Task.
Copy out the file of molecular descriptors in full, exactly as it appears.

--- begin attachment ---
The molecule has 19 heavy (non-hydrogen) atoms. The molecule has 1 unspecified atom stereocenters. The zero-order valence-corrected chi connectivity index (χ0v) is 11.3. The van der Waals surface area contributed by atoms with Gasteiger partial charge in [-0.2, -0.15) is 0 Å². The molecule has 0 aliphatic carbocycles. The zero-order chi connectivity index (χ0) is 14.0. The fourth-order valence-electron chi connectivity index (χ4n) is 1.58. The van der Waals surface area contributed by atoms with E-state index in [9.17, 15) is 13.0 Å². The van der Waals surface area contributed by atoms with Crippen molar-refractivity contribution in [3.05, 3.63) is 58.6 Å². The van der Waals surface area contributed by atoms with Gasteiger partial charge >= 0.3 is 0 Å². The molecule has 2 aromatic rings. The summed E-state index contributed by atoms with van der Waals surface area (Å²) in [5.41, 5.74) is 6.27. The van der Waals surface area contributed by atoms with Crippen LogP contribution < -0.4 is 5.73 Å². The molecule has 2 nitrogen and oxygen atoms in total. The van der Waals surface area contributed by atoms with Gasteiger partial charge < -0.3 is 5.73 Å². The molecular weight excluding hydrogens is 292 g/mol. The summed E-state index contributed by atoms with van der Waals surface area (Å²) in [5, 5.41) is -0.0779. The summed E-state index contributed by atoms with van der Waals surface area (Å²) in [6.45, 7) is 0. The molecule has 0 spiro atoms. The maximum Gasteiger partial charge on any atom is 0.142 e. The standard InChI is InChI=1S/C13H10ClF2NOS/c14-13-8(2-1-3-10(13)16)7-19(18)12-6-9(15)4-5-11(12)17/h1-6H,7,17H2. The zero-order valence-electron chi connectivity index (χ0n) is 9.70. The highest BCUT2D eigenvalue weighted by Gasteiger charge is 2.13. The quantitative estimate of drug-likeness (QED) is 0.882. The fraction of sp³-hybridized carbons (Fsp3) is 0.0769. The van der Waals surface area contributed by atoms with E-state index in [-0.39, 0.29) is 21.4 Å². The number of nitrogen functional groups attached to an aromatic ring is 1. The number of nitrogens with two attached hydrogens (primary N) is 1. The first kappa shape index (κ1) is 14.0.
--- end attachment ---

The molecule has 19 heavy (non-hydrogen) atoms. The molecule has 1 unspecified atom stereocenters. The zero-order valence-corrected chi connectivity index (χ0v) is 11.3. The van der Waals surface area contributed by atoms with Gasteiger partial charge in [-0.2, -0.15) is 0 Å². The molecule has 0 aliphatic carbocycles. The zero-order chi connectivity index (χ0) is 14.0. The fourth-order valence-electron chi connectivity index (χ4n) is 1.58. The van der Waals surface area contributed by atoms with E-state index in [9.17, 15) is 13.0 Å². The van der Waals surface area contributed by atoms with Crippen molar-refractivity contribution in [3.05, 3.63) is 58.6 Å². The van der Waals surface area contributed by atoms with Gasteiger partial charge >= 0.3 is 0 Å². The molecule has 2 aromatic rings. The summed E-state index contributed by atoms with van der Waals surface area (Å²) in [5.41, 5.74) is 6.27. The van der Waals surface area contributed by atoms with Crippen LogP contribution < -0.4 is 5.73 Å². The molecule has 2 nitrogen and oxygen atoms in total. The van der Waals surface area contributed by atoms with Gasteiger partial charge < -0.3 is 5.73 Å². The molecular weight excluding hydrogens is 292 g/mol. The summed E-state index contributed by atoms with van der Waals surface area (Å²) in [5, 5.41) is -0.0779. The summed E-state index contributed by atoms with van der Waals surface area (Å²) in [6.45, 7) is 0. The molecule has 0 spiro atoms. The maximum Gasteiger partial charge on any atom is 0.142 e. The standard InChI is InChI=1S/C13H10ClF2NOS/c14-13-8(2-1-3-10(13)16)7-19(18)12-6-9(15)4-5-11(12)17/h1-6H,7,17H2. The zero-order valence-electron chi connectivity index (χ0n) is 9.70. The highest BCUT2D eigenvalue weighted by Gasteiger charge is 2.13. The quantitative estimate of drug-likeness (QED) is 0.882. The fraction of sp³-hybridized carbons (Fsp3) is 0.0769. The van der Waals surface area contributed by atoms with E-state index in [-0.39, 0.29) is 21.4 Å². The number of nitrogen functional groups attached to an aromatic ring is 1. The number of nitrogens with two attached hydrogens (primary N) is 1. The first kappa shape index (κ1) is 14.0.